What about a banana?

A banana is kind of a fruit growing in its own can.

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All the sides of a banana.
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Tow under-sides done
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Some side-sides done
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Top side done!
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All the sides of a banana ironed and ready to be assembled.
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The finished banana
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All the sides of the finished banana!

Back to quarantine canning

After reminiscing about old cans, I return to the present, and continue to pixelate the cans in my house. I think this is my favourite so far! Coconut milk. Important to ad to every bunkering-kit!

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The tricky part is to do everything backwards!
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Ironed, flipped and compared to the original.
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Top
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and bottom.
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Finished!

The last pears in the world

Last part of my memories of “Memories from a parallel future”: PAYING THE PRICE OF SURVIVAL

I collect cans, shoot them and gather the shells in jars. I enclose. To protect and hide. To keep, portion and ration. I put the beetroot’s broken bones in a cast and shoot it to pieces that wither and dry. I plant seeds in cans of glass and water them with saturated salt water.

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Beetroot in cast, just shot.
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The same beetroot, a week later.

The thing is: we are the descendants of the survivors. In every catastrophe, every time in history when humans have done horrible things to stay alive, our ancestors have survived. Every last one of them. Somehow that doesn’t cheer me up.

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Reliquary for the last pears in the world, memories from a better time.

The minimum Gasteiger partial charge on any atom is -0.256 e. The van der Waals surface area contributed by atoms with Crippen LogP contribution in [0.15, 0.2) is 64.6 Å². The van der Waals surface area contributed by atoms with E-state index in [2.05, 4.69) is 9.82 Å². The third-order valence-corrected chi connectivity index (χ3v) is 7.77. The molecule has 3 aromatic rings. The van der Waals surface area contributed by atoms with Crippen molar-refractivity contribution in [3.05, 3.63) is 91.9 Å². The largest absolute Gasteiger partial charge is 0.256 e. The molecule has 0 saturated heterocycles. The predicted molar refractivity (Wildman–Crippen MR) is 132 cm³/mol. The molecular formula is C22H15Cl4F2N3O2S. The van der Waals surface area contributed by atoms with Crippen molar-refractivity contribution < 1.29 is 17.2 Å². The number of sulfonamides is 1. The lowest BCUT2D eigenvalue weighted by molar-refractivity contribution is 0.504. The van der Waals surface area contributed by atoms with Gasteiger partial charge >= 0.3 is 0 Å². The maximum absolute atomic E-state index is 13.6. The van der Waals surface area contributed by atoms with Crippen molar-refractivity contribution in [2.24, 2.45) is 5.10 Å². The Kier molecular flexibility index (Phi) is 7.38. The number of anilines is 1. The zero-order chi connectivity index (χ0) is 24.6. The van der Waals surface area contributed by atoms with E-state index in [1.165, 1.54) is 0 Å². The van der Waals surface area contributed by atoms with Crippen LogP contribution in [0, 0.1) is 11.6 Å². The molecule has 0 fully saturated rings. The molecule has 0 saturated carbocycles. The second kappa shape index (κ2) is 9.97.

Ritual survival packages

Part 4 of my memories of “Memories from a parallel future”: SURVIVING

Depletion of resources always leads to violence. We know this, but still we keep nibbling at the earth a little chunk at a time. What do we plan to do when there is nothing left?

During crises rituals become more important to people, we cling to the known and safe. The thought that something has been done the same way, over time, by many people, fill objects, movements and words with meaning and function. We become actors and participants in a wider context, we don’t have to choose – the ritual is already set in its form.

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Survival for two weeks (plus an onion for some taste).
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Each package contains a daily ration for someone of my size to survive (not thrive). Rice, beans, grains, etc, in waxed cloth.

How do we survive today in a way that is worth its price tomorrow?

Mostly harmless

Part 3, of my memories of Memories from a parallel future: DEFENDING

I’ve never been a threat to anyone. There has never been a reason to kill me. But if I sit there, on a pile of food in a world unable to produce more, I can see three choices: share it and die when it runs out, kill to keep it, or be killed for it. Who do you want to be in that situation?